Here’s Why Pearl Harbor is a Reminder Foreign Policy Matters

Crisp, and Impactful!

The Grind:

The December 7, 1941, attack on Pearl Harbor changed all our lives in so many ways. It is one of the great if-only moments in American history. No war is inevitable, but this act by Japan closed all avenues to peace and brought ruin to so many. It was day one of a 50-year hot and cold war for the US that lasted until the last gasp of the Soviet Union on Christmas Day 1991.

The path to the attack was laid on July 26, 1941, when President Franklin Roosevelt retaliated for the Japanese takeover of French Indo-China, that pesky province known as Vietnam. He seized all Japanese assets in the United States. Britain and the Dutch East Indies did likewise as the Japanese moved on Singapore, grabbing resources vital to the West. The embargo cost Japan three-fourths of its foreign trade and 88 percent of its oil imports.

The Details:

Given its desperate need for oil to fuel its war in Korea and China, the military leaders in Japan decided to go for broke, awakening the sleeping American tiger. Hideki Tojo was the prime Japanese spokesman for the age-old folly of “preventive war.” (Students of the Iraq War take note.) As the 19th century German statesman Otto von Bismarck put it, “Preventive war is like committing suicide out of fear of death.” And it truly was the suicide of Imperial Japan.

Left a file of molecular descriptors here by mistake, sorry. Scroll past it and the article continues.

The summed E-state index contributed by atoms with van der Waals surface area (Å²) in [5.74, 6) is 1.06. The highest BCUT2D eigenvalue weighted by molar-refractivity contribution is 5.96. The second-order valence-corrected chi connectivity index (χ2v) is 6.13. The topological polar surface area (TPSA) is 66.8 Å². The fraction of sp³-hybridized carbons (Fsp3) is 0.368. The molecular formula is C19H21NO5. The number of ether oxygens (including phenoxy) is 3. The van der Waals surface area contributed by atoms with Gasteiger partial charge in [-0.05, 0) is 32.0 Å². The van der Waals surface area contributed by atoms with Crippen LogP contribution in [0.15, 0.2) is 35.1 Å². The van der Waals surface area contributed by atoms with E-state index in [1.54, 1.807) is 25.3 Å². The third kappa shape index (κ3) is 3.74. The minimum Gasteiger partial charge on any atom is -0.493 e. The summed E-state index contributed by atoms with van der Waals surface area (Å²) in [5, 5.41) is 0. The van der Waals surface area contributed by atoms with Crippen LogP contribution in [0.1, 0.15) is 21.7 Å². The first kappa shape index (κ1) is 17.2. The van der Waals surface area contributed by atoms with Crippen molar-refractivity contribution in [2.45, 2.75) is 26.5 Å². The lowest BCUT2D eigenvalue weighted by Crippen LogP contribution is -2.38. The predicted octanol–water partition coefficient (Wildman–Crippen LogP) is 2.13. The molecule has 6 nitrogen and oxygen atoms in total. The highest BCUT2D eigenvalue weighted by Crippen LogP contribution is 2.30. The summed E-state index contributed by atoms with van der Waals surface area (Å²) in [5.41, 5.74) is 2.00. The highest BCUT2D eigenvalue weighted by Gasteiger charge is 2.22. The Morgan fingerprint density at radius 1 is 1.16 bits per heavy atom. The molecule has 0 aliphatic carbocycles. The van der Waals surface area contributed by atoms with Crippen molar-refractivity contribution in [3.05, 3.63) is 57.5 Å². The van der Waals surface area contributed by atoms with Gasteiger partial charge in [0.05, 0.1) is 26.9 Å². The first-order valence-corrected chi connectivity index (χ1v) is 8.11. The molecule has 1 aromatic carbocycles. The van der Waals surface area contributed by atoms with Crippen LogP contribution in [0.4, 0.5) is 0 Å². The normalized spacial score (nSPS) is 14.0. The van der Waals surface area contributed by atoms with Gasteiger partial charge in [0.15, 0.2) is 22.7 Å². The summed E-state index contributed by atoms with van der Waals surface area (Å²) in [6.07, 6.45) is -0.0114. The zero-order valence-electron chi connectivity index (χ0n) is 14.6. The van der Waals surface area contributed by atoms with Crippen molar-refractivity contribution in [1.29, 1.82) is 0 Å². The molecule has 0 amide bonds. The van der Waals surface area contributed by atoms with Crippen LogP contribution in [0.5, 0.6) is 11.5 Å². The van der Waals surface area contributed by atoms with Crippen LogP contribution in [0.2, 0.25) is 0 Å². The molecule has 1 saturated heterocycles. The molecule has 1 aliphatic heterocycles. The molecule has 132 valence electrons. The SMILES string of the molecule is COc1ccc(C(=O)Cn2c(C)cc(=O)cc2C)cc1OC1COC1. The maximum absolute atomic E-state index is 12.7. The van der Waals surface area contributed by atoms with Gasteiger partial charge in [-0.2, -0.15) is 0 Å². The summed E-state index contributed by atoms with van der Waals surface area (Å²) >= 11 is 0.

Historian Arthur Schlesinger, Sr. called the debate in the United States before the attack between those who wanted to intervene in World War II and those who wanted us to stay out one of the greatest debates in American history. Many in the U.S. public were jaded about foreign intervention in the aftermath of World War I and favored neutrality. As the saying went, rather than saving the world for democracy, America’s dead and wounded had just “pulled Britain’s chestnuts out of the fire.” After the war, democracy, rather than thriving, was on life support in a destabilized Europe. Read more…

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